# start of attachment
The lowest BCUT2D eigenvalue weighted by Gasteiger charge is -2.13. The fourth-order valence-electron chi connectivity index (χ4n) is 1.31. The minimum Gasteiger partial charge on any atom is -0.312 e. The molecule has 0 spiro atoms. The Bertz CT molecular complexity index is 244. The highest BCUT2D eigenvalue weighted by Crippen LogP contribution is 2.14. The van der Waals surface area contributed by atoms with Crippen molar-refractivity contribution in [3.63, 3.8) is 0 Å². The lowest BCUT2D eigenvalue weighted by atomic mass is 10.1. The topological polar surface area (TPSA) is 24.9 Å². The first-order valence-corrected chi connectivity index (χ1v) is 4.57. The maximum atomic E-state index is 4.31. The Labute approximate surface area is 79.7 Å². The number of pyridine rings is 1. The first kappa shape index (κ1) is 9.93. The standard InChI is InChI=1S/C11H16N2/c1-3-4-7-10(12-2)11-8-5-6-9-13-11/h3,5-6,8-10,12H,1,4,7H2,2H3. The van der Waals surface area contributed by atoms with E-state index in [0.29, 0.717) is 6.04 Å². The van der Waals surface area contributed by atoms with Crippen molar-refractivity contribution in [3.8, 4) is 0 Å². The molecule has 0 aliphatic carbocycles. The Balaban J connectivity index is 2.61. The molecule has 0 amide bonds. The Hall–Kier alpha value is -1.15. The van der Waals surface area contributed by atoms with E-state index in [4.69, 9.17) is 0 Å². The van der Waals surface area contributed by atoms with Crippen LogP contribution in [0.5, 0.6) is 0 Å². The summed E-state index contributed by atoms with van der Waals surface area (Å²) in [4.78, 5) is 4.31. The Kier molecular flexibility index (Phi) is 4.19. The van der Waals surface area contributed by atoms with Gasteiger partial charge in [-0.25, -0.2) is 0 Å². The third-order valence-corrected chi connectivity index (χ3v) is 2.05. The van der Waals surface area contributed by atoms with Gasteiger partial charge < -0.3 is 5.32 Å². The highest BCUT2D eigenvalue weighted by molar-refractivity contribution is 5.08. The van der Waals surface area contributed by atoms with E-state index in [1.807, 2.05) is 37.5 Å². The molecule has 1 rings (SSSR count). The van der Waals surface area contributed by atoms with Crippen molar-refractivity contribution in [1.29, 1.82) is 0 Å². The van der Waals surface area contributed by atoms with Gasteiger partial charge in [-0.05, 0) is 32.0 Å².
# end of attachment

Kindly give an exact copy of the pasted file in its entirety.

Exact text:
The lowest BCUT2D eigenvalue weighted by Gasteiger charge is -2.13. The fourth-order valence-electron chi connectivity index (χ4n) is 1.31. The minimum Gasteiger partial charge on any atom is -0.312 e. The molecule has 0 spiro atoms. The Bertz CT molecular complexity index is 244. The highest BCUT2D eigenvalue weighted by Crippen LogP contribution is 2.14. The van der Waals surface area contributed by atoms with Crippen molar-refractivity contribution in [3.63, 3.8) is 0 Å². The lowest BCUT2D eigenvalue weighted by atomic mass is 10.1. The topological polar surface area (TPSA) is 24.9 Å². The first-order valence-corrected chi connectivity index (χ1v) is 4.57. The maximum atomic E-state index is 4.31. The Labute approximate surface area is 79.7 Å². The number of pyridine rings is 1. The first kappa shape index (κ1) is 9.93. The standard InChI is InChI=1S/C11H16N2/c1-3-4-7-10(12-2)11-8-5-6-9-13-11/h3,5-6,8-10,12H,1,4,7H2,2H3. The van der Waals surface area contributed by atoms with E-state index in [0.29, 0.717) is 6.04 Å². The van der Waals surface area contributed by atoms with Crippen molar-refractivity contribution in [3.8, 4) is 0 Å². The molecule has 0 aliphatic carbocycles. The Balaban J connectivity index is 2.61. The molecule has 0 amide bonds. The Hall–Kier alpha value is -1.15. The van der Waals surface area contributed by atoms with E-state index in [4.69, 9.17) is 0 Å². The van der Waals surface area contributed by atoms with Crippen LogP contribution in [0.5, 0.6) is 0 Å². The summed E-state index contributed by atoms with van der Waals surface area (Å²) in [4.78, 5) is 4.31. The Kier molecular flexibility index (Phi) is 4.19. The van der Waals surface area contributed by atoms with Gasteiger partial charge in [-0.25, -0.2) is 0 Å². The third-order valence-corrected chi connectivity index (χ3v) is 2.05. The van der Waals surface area contributed by atoms with Gasteiger partial charge < -0.3 is 5.32 Å². The highest BCUT2D eigenvalue weighted by molar-refractivity contribution is 5.08. The van der Waals surface area contributed by atoms with E-state index in [1.807, 2.05) is 37.5 Å². The molecule has 1 rings (SSSR count). The van der Waals surface area contributed by atoms with Crippen molar-refractivity contribution in [1.29, 1.82) is 0 Å². The van der Waals surface area contributed by atoms with Gasteiger partial charge in [-0.05, 0) is 32.0 Å².